I bought Twilight the first time about a year before the movie at an airport on a whim--and I didn't know anything about it to know to cover the title :). I had NO idea what was to come. When I went to buy New Moon-I had no idea where to look-but then found a special Twilight section-since Eclipse had recently-ish come out--so I still never realized there was a YA section. But, by the time I saw the Twilight section, I felt my first pangs of shame. It was so open! I kept thining, everyone can see me picking it up! I think I bought something else "respectable" to throw them off(like a teenager buying condoms and a crossword puzzle and some gum to distract from the condoms). My brother in law and I shared supernatural themed books-and I wanted to give him Twilight-but was embarassed to recommend it b/c it was YA. But, I bit the bullet and did-and he ended up LOVING it and being my Twilight Buddy. My sister and husband still REFUSE to play along and think we're dorks b/c of the YA piece of it. I'm sure that's where some of my pangs come from--my sister thinks YA is lame. Well, she's lame : P That's what I say :)

    When I had to buy for myself the first time (not online) and now knew about the YA section, I totally did the walk of shame. My husband wouldn't even come into the section with me (he's as big of a book snob as I am). I still am totally uncomfortable shopping in the YA section--but this does make me start to rethink that. It's ludicrous. Good books are indeed good books.

    The only other books I've bought that are embarassing are Laurell K Hamilton books--but mostly b/c they look like romance novels-and the early ones had titles that really really sounded like romance novels--and they're about a vampire slayer. If they were obviously about vampires and slayers-I'd be all hell yeah, I'm buying this. But, they don't-it's alway some half-naked chick in weird positions and names like "Guilty Pleasures." Really?! AND I do the closet read of those on planes ALL the time!!! I'm so glad I'm not alone in that. I crack the spine as much as possible so I can fold them over and block the cover!

    And, I've done the Rain thing too--explain it all away by pointing out that I have a degree in English and need some "junk food" every now and then. Sad.

    What a great discussion idea! Love it! (And sorry I'm so verbose! I try to stop it-and I can't!)

  2. Hah! Picksee - I adore you. I have to admit - after reading the entire Twilight saga, I re-read To Kill a Mockingbird (before starting the saga all over again) just to prove to myself that I could read a classic. (Even though I've read more "classics" than I can count!)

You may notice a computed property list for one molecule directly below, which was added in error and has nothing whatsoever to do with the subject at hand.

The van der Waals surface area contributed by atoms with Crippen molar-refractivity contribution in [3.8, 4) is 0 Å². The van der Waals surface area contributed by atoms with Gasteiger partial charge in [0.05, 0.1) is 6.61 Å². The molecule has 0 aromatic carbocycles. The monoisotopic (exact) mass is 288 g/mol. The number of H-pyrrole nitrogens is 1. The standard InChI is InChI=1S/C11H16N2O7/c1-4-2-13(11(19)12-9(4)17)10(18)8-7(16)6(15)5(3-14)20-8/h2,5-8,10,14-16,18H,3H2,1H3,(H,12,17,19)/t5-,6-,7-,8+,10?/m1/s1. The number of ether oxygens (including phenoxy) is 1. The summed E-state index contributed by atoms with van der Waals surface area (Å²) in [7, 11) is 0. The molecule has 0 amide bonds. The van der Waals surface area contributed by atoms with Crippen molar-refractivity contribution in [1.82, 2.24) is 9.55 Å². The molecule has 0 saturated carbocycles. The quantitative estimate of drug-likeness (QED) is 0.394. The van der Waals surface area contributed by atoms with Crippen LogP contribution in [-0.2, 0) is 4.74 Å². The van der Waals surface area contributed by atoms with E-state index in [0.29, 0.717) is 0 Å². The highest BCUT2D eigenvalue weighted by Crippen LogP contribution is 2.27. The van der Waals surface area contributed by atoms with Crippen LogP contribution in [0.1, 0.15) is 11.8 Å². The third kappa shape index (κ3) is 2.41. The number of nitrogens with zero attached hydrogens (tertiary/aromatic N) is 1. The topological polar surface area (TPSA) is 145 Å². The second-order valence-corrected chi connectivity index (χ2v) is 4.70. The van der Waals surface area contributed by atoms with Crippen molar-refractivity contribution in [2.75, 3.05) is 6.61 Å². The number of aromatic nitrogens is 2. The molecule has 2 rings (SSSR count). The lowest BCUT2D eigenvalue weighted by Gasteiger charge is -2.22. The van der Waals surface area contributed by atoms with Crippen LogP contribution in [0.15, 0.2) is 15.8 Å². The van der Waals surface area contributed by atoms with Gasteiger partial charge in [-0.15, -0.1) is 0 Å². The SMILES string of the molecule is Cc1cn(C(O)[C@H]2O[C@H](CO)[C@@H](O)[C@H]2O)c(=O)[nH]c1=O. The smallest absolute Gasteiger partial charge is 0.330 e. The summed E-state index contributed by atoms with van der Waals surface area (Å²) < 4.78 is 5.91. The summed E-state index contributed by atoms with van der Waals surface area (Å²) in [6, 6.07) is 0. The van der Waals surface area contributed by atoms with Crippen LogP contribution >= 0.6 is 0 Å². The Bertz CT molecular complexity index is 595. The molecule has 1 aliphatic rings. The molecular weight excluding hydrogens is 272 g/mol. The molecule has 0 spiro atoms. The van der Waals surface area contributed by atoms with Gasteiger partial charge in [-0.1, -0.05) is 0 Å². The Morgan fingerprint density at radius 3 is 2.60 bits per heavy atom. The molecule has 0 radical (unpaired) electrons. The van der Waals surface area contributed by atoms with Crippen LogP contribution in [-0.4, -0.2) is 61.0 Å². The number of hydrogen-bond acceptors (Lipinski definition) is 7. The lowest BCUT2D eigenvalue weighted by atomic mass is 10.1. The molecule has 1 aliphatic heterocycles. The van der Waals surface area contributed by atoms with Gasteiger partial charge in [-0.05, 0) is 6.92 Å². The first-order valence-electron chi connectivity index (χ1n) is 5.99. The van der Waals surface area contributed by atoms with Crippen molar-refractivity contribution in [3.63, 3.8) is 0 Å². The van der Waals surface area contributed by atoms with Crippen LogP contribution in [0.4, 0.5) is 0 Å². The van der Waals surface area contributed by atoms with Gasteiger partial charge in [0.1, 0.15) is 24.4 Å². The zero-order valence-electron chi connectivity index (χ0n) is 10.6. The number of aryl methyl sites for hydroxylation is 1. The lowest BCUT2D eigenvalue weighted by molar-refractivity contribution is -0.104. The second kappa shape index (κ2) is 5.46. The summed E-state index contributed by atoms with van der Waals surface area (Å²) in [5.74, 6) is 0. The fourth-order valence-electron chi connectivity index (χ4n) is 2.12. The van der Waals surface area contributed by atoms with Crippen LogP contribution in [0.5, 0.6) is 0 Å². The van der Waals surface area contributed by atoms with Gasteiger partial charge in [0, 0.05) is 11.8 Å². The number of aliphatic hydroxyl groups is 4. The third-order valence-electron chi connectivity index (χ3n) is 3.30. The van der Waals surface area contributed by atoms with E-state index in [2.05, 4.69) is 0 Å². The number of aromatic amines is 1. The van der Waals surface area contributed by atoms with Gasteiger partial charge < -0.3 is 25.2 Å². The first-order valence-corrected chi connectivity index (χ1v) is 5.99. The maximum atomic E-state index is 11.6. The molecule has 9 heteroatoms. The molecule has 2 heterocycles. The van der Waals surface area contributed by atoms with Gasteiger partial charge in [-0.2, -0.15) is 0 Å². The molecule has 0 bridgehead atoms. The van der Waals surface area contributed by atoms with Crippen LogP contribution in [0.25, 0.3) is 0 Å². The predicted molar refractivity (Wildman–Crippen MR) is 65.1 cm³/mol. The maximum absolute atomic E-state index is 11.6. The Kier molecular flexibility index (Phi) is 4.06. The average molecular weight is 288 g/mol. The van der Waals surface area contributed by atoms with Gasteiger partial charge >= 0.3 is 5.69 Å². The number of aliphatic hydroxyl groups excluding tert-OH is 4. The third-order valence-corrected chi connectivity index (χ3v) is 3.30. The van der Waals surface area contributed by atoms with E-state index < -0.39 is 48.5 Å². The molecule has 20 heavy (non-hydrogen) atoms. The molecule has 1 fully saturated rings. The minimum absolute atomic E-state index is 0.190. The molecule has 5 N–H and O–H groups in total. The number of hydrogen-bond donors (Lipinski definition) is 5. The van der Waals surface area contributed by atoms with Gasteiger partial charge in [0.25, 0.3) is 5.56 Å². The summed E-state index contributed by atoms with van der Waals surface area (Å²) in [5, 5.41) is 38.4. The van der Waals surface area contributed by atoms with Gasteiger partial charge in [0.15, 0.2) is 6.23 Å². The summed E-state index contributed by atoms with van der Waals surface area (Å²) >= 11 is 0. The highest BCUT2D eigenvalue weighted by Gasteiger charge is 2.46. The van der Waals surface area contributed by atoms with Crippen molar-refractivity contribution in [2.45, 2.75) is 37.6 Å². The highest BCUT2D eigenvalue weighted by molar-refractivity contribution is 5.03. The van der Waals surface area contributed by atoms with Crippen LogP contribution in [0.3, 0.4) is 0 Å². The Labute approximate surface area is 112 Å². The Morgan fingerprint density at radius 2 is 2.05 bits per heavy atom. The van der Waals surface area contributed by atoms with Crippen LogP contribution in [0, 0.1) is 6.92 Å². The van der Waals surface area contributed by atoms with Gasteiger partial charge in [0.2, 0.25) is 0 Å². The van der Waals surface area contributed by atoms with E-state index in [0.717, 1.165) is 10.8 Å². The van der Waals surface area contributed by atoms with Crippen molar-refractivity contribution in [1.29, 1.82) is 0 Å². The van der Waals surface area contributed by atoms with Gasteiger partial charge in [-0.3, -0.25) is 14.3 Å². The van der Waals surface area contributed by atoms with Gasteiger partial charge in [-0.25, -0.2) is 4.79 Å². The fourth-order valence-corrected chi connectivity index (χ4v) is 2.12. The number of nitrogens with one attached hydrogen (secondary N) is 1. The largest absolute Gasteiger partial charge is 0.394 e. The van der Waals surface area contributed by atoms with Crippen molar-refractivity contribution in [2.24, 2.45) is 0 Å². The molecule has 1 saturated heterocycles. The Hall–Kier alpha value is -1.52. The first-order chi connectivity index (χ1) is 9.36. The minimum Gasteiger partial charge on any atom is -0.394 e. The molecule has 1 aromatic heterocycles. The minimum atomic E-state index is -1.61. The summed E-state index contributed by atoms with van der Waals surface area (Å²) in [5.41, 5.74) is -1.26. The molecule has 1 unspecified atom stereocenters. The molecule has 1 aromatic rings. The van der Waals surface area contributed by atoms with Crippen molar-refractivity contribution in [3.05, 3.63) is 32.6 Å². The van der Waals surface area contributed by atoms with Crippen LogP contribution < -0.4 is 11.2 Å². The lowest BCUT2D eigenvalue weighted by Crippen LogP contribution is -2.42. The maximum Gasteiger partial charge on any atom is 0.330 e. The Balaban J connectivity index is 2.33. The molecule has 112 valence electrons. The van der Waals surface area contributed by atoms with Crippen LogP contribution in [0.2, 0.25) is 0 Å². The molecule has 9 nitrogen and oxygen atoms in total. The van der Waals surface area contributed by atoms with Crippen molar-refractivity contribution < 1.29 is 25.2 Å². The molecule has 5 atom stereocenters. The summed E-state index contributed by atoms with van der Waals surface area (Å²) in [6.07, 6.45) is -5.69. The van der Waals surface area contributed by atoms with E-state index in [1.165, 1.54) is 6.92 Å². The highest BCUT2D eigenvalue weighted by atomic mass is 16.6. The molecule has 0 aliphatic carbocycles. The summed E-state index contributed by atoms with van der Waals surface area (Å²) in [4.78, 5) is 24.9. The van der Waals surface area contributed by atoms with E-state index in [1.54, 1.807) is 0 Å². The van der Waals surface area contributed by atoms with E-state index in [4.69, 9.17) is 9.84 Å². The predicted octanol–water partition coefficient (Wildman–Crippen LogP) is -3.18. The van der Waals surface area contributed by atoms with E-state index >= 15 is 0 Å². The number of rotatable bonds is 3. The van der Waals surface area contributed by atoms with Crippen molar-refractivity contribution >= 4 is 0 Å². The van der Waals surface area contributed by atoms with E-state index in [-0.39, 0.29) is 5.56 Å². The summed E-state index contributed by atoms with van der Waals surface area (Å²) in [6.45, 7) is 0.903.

And the Laurell K Hamilton books - I want to get them, but the Shame! Kind of like buying a Black Dagger Brotherhood book. SO embarrassing! Oh well - we like what we like!

  3. I used to do the walk of shame, but lately I've realized I just don't care. I walk into the local Borders and my feet automatically take me straight to YA! I still browse the literature section, but always after I've picked up at least 1 YA (usually a rec from this site, love you guys!).

  4. At least its called YA for you guys. There's a huge TEEN sign looming above me when I go in to buy a YA book *shudder* but I'm fine with actually reading them in public now so that's a start right? :o)

  5. never felt the walk of shame because figure people will just think i am buying for my kid. Also now I have a Kindle and can download in the privacy of my own home ANY book I want and nobody knows.

  6. I never feel ashamed. As far as I'm concerned YA is as high quality (if not higher) than any "adult" fiction I could be reading. It's my understanding that it is easier to get published in that genre (though with its popularity I doubt that is still true) so I assume that a myriad of authors is hiding in the YA section just waiting for me to discover them. (Or rather, waiting for you to find and blog them, then I get them from the library, lol). Anyway, when the caliber of writing and imagination I see in YA makes its way back into the adult section I'll find books there. Otherwise, YA is where it is at for me, and the list of must reads keeps growing. No end in sight.

  7. Oddly enough, I did the walk of shame more when I was a teenager. Like, at sixteen I could not let anyone see me reading my worn, over-read copies of The Vampire Diaries (the cheesy covers didn't help. Why do they put awful artistic renderings of the characters on the cover, why God WHY!?)

    Now, with the explosion of the YA market I have no qualms about reading YA books, or people seeing me read them, or even recommending them to friends. Especially since there are so many brilliantly written books. MT Anderson or Lauren Oliver, anyone?

  8. P.S. Leigh, I see you are writing a book with a love triangle involving a ghost. If you haven't already, I would recommend reading Meg Cabot's Mediator series.

    Cheer :)